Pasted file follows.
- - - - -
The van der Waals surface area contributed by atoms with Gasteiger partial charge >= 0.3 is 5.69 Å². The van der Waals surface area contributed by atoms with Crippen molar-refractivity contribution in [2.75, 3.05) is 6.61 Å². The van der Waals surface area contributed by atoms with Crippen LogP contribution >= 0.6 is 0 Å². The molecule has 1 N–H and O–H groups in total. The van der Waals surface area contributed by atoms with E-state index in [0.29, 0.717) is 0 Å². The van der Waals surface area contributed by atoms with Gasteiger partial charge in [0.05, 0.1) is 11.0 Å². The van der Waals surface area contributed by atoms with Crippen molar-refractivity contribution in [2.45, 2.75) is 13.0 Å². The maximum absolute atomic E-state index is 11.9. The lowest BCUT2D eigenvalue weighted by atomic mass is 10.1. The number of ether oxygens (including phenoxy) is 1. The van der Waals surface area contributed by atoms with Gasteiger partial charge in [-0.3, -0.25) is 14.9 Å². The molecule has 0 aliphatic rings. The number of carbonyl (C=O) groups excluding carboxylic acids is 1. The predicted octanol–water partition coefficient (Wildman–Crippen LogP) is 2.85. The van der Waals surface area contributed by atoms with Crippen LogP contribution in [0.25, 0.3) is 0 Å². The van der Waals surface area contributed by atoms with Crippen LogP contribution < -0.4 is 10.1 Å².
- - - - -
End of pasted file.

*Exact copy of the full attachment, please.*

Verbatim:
The van der Waals surface area contributed by atoms with Gasteiger partial charge >= 0.3 is 5.69 Å². The van der Waals surface area contributed by atoms with Crippen molar-refractivity contribution in [2.75, 3.05) is 6.61 Å². The van der Waals surface area contributed by atoms with Crippen LogP contribution >= 0.6 is 0 Å². The molecule has 1 N–H and O–H groups in total. The van der Waals surface area contributed by atoms with E-state index in [0.29, 0.717) is 0 Å². The van der Waals surface area contributed by atoms with Gasteiger partial charge in [0.05, 0.1) is 11.0 Å². The van der Waals surface area contributed by atoms with Crippen molar-refractivity contribution in [2.45, 2.75) is 13.0 Å². The maximum absolute atomic E-state index is 11.9. The lowest BCUT2D eigenvalue weighted by atomic mass is 10.1. The number of ether oxygens (including phenoxy) is 1. The van der Waals surface area contributed by atoms with Gasteiger partial charge in [-0.3, -0.25) is 14.9 Å². The molecule has 0 aliphatic rings. The number of carbonyl (C=O) groups excluding carboxylic acids is 1. The predicted octanol–water partition coefficient (Wildman–Crippen LogP) is 2.85. The van der Waals surface area contributed by atoms with Crippen LogP contribution in [0.25, 0.3) is 0 Å². The van der Waals surface area contributed by atoms with Crippen LogP contribution < -0.4 is 10.1 Å².